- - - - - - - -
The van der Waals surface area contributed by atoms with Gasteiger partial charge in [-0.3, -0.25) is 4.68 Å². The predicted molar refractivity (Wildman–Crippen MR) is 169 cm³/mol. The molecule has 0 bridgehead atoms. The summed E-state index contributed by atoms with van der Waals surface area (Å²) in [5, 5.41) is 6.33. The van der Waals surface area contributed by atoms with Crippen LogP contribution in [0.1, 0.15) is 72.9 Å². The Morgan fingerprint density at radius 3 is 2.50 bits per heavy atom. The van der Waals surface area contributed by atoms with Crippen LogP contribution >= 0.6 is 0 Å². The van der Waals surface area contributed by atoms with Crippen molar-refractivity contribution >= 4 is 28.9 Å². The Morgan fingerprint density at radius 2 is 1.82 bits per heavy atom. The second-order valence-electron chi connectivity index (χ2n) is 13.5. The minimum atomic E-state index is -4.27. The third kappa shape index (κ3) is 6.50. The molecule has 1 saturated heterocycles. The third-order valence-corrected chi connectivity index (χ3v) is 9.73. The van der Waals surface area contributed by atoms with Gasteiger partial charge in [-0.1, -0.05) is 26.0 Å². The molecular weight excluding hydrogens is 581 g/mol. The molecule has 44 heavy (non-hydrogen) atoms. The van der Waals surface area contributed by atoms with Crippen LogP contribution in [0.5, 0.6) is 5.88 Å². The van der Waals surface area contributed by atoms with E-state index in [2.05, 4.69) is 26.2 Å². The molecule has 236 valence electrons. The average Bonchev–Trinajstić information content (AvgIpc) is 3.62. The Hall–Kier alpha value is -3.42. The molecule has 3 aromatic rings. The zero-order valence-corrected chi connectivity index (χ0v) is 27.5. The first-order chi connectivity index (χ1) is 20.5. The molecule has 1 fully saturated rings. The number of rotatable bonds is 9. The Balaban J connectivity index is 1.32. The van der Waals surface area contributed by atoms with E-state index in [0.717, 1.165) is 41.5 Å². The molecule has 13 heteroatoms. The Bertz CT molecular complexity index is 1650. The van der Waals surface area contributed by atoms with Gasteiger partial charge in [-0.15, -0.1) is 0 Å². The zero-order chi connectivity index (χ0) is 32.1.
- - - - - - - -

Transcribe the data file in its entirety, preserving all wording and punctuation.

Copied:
The van der Waals surface area contributed by atoms with Gasteiger partial charge in [-0.3, -0.25) is 4.68 Å². The predicted molar refractivity (Wildman–Crippen MR) is 169 cm³/mol. The molecule has 0 bridgehead atoms. The summed E-state index contributed by atoms with van der Waals surface area (Å²) in [5, 5.41) is 6.33. The van der Waals surface area contributed by atoms with Crippen LogP contribution in [0.1, 0.15) is 72.9 Å². The Morgan fingerprint density at radius 3 is 2.50 bits per heavy atom. The van der Waals surface area contributed by atoms with Crippen LogP contribution >= 0.6 is 0 Å². The van der Waals surface area contributed by atoms with Crippen molar-refractivity contribution >= 4 is 28.9 Å². The Morgan fingerprint density at radius 2 is 1.82 bits per heavy atom. The second-order valence-electron chi connectivity index (χ2n) is 13.5. The minimum atomic E-state index is -4.27. The third kappa shape index (κ3) is 6.50. The molecule has 1 saturated heterocycles. The third-order valence-corrected chi connectivity index (χ3v) is 9.73. The van der Waals surface area contributed by atoms with Gasteiger partial charge in [-0.1, -0.05) is 26.0 Å². The molecular weight excluding hydrogens is 581 g/mol. The molecule has 44 heavy (non-hydrogen) atoms. The van der Waals surface area contributed by atoms with Crippen LogP contribution in [0.5, 0.6) is 5.88 Å². The van der Waals surface area contributed by atoms with E-state index in [2.05, 4.69) is 26.2 Å². The molecule has 236 valence electrons. The average Bonchev–Trinajstić information content (AvgIpc) is 3.62. The Hall–Kier alpha value is -3.42. The molecule has 3 aromatic rings. The zero-order valence-corrected chi connectivity index (χ0v) is 27.5. The first-order chi connectivity index (χ1) is 20.5. The molecule has 1 fully saturated rings. The number of rotatable bonds is 9. The Balaban J connectivity index is 1.32. The van der Waals surface area contributed by atoms with E-state index in [0.717, 1.165) is 41.5 Å². The molecule has 13 heteroatoms. The Bertz CT molecular complexity index is 1650. The van der Waals surface area contributed by atoms with Gasteiger partial charge in [-0.15, -0.1) is 0 Å². The zero-order chi connectivity index (χ0) is 32.1.